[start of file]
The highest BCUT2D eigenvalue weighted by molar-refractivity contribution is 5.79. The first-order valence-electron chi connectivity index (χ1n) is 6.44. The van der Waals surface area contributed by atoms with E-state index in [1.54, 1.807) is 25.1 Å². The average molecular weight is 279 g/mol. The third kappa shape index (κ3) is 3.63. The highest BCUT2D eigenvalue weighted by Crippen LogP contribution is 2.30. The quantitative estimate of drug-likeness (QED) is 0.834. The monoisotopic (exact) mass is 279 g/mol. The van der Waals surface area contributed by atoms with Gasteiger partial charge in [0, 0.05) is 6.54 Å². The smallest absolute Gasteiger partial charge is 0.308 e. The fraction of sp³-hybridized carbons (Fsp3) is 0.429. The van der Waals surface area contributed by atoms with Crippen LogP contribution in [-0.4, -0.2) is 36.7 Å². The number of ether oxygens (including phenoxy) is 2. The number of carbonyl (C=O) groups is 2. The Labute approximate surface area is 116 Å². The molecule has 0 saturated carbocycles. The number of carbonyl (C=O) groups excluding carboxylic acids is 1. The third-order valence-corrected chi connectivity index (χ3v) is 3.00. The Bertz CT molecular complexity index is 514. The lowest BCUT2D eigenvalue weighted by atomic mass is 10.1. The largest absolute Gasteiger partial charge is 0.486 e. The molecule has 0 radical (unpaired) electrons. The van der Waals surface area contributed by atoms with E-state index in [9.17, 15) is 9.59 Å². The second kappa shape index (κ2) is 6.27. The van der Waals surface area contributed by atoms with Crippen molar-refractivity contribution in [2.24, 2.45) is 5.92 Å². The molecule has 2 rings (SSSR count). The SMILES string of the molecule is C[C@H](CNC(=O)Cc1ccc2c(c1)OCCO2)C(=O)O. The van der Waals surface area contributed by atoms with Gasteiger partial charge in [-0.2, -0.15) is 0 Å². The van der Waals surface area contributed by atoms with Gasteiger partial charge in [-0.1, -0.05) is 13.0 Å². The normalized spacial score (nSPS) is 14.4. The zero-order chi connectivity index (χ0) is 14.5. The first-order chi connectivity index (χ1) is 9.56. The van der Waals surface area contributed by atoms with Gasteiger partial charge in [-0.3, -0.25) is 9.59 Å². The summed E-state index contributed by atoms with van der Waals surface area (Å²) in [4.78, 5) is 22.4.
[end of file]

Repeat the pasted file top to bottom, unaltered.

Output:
The highest BCUT2D eigenvalue weighted by molar-refractivity contribution is 5.79. The first-order valence-electron chi connectivity index (χ1n) is 6.44. The van der Waals surface area contributed by atoms with E-state index in [1.54, 1.807) is 25.1 Å². The average molecular weight is 279 g/mol. The third kappa shape index (κ3) is 3.63. The highest BCUT2D eigenvalue weighted by Crippen LogP contribution is 2.30. The quantitative estimate of drug-likeness (QED) is 0.834. The monoisotopic (exact) mass is 279 g/mol. The van der Waals surface area contributed by atoms with Gasteiger partial charge in [0, 0.05) is 6.54 Å². The smallest absolute Gasteiger partial charge is 0.308 e. The fraction of sp³-hybridized carbons (Fsp3) is 0.429. The van der Waals surface area contributed by atoms with Crippen LogP contribution in [-0.4, -0.2) is 36.7 Å². The number of ether oxygens (including phenoxy) is 2. The number of carbonyl (C=O) groups is 2. The Labute approximate surface area is 116 Å². The molecule has 0 saturated carbocycles. The number of carbonyl (C=O) groups excluding carboxylic acids is 1. The third-order valence-corrected chi connectivity index (χ3v) is 3.00. The Bertz CT molecular complexity index is 514. The lowest BCUT2D eigenvalue weighted by atomic mass is 10.1. The largest absolute Gasteiger partial charge is 0.486 e. The molecule has 0 radical (unpaired) electrons. The van der Waals surface area contributed by atoms with E-state index in [9.17, 15) is 9.59 Å². The second kappa shape index (κ2) is 6.27. The van der Waals surface area contributed by atoms with Crippen molar-refractivity contribution in [2.24, 2.45) is 5.92 Å². The molecule has 2 rings (SSSR count). The SMILES string of the molecule is C[C@H](CNC(=O)Cc1ccc2c(c1)OCCO2)C(=O)O. The van der Waals surface area contributed by atoms with Gasteiger partial charge in [-0.2, -0.15) is 0 Å². The van der Waals surface area contributed by atoms with Gasteiger partial charge in [-0.1, -0.05) is 13.0 Å². The normalized spacial score (nSPS) is 14.4. The zero-order chi connectivity index (χ0) is 14.5. The first-order chi connectivity index (χ1) is 9.56. The van der Waals surface area contributed by atoms with Gasteiger partial charge in [-0.3, -0.25) is 9.59 Å². The summed E-state index contributed by atoms with van der Waals surface area (Å²) in [4.78, 5) is 22.4.